Cisco, Ericsson expect $2.8bn extra sales from new tie-up

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Cisco, Ericsson expect $2.8bn extra sales from new tie-up

Big ambitions for partnership.

Cisco and Ericsson are expecting to bring in at least US$1 billion (A$1.4 billion) each in extra revenue by 2018 as a result of their new partnership to build next-generation networks.

Executives at both companies today said the US$1 billion figure per business was the baseline, speaking of bigger ambitions for the years to come.

Mounting a spirited defense of the deal with investors at the Morgan Stanley TMT conference, Cisco chairman John Chambers and Ericsson CEO Hans Vestberg said the projected revenue boost only covered their partnership's first two years.

"We have much higher ambitions," Vestberg said, referring to revenue targets.

"If we do this right, there are other opportunities as well," Ericsson's CEO said of further sales growth ahead.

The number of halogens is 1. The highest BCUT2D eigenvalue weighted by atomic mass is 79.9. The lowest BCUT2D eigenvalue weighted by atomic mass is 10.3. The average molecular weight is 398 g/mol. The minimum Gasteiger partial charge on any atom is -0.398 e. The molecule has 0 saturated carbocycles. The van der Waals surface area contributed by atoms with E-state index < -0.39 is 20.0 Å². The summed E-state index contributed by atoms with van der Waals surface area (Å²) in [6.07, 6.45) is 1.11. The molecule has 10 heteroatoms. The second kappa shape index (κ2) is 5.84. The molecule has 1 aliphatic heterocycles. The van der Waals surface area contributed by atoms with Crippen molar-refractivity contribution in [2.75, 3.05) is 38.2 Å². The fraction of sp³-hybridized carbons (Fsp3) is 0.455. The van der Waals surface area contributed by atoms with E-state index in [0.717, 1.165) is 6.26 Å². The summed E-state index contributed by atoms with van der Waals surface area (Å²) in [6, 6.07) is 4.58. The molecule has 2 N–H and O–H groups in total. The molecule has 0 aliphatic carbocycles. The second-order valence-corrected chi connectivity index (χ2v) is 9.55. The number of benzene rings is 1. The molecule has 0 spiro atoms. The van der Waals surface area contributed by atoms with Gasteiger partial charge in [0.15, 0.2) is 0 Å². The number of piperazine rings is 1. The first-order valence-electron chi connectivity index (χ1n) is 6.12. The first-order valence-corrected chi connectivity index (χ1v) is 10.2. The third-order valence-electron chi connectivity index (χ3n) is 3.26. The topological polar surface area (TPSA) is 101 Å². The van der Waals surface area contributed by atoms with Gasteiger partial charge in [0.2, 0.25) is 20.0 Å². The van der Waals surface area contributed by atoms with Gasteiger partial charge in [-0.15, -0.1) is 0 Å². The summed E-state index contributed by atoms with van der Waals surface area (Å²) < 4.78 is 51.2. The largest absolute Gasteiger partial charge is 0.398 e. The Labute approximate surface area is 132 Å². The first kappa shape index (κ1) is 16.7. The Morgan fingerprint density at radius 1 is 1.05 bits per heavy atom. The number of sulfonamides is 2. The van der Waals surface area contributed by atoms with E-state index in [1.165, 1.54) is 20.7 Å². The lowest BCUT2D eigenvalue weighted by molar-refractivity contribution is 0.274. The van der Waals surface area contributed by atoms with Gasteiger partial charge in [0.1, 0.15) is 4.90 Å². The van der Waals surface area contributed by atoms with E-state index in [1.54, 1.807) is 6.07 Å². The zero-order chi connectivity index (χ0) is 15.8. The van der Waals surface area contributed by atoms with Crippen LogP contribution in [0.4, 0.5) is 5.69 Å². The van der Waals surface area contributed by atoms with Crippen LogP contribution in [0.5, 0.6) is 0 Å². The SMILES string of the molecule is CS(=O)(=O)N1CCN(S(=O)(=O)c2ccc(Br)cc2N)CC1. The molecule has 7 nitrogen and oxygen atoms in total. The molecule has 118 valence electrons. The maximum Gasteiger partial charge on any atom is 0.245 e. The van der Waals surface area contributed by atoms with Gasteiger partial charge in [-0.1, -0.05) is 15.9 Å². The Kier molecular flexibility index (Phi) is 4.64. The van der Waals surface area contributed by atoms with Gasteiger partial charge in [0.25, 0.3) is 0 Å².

The deal, announced earlier this week, calls for each company to resell the other's products and expand the range of services they provide while working to merge mobile and fixed-line networks.

The first stage of the partnership will focus largely on providing equipment and services for telecom network operators aiming to upgrade their existing networks to the cloud.

A second stage will involve selling to corporate enterprises, and a third stage will cover the wider world of network-connected devices in cars, industry, retail and agriculture.

Chambers said US$1 billion in fresh sales would expand Cisco revenues by just 2 percent and add 3 percent to Ericsson's top line, but these targets have little incremental expense, boosting the profit ratios of both.

"If you are asking if we do phase one right, is there incremental upside? The answer is yes," Chambers said, adding that the two were being cautious in their predictions. Vestberg agreed there was also further upside for Ericsson.

"Partnership will be as important over the next two decades as acquisitions were over the past two decades for us," Chambers said. "If we do it right, our peers wont be able to keep up."

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